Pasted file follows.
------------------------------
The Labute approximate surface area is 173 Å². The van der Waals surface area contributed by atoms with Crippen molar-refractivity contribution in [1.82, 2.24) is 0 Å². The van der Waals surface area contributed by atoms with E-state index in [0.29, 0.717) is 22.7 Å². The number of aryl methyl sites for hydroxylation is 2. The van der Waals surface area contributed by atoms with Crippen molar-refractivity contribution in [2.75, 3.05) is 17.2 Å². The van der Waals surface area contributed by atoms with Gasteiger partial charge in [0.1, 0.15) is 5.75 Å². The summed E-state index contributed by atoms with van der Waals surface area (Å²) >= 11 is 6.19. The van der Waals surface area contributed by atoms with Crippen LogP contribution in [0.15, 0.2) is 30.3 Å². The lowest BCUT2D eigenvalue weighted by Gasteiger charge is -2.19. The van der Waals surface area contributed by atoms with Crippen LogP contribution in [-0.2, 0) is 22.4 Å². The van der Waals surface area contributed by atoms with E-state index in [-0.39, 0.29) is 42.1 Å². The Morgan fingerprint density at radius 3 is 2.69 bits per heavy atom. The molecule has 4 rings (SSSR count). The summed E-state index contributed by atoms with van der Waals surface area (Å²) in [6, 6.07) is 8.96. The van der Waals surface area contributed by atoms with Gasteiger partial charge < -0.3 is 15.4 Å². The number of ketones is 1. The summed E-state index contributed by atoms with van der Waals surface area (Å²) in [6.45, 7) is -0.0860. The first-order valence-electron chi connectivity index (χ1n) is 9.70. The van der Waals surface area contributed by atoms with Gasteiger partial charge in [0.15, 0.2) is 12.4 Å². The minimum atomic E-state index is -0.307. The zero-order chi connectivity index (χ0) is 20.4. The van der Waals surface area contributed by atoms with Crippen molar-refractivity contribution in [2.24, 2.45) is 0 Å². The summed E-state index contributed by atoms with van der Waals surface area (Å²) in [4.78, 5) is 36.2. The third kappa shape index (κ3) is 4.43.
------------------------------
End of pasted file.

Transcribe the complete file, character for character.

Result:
The Labute approximate surface area is 173 Å². The van der Waals surface area contributed by atoms with Crippen molar-refractivity contribution in [1.82, 2.24) is 0 Å². The van der Waals surface area contributed by atoms with E-state index in [0.29, 0.717) is 22.7 Å². The number of aryl methyl sites for hydroxylation is 2. The van der Waals surface area contributed by atoms with Crippen molar-refractivity contribution in [2.75, 3.05) is 17.2 Å². The van der Waals surface area contributed by atoms with Gasteiger partial charge in [0.1, 0.15) is 5.75 Å². The summed E-state index contributed by atoms with van der Waals surface area (Å²) >= 11 is 6.19. The van der Waals surface area contributed by atoms with Crippen LogP contribution in [0.15, 0.2) is 30.3 Å². The lowest BCUT2D eigenvalue weighted by Gasteiger charge is -2.19. The van der Waals surface area contributed by atoms with Crippen LogP contribution in [-0.2, 0) is 22.4 Å². The van der Waals surface area contributed by atoms with E-state index in [-0.39, 0.29) is 42.1 Å². The Morgan fingerprint density at radius 3 is 2.69 bits per heavy atom. The molecule has 4 rings (SSSR count). The summed E-state index contributed by atoms with van der Waals surface area (Å²) in [6, 6.07) is 8.96. The van der Waals surface area contributed by atoms with Gasteiger partial charge < -0.3 is 15.4 Å². The number of ketones is 1. The summed E-state index contributed by atoms with van der Waals surface area (Å²) in [6.45, 7) is -0.0860. The first-order valence-electron chi connectivity index (χ1n) is 9.70. The van der Waals surface area contributed by atoms with Gasteiger partial charge in [0.15, 0.2) is 12.4 Å². The minimum atomic E-state index is -0.307. The zero-order chi connectivity index (χ0) is 20.4. The van der Waals surface area contributed by atoms with Crippen molar-refractivity contribution in [2.24, 2.45) is 0 Å². The summed E-state index contributed by atoms with van der Waals surface area (Å²) in [4.78, 5) is 36.2. The third kappa shape index (κ3) is 4.43.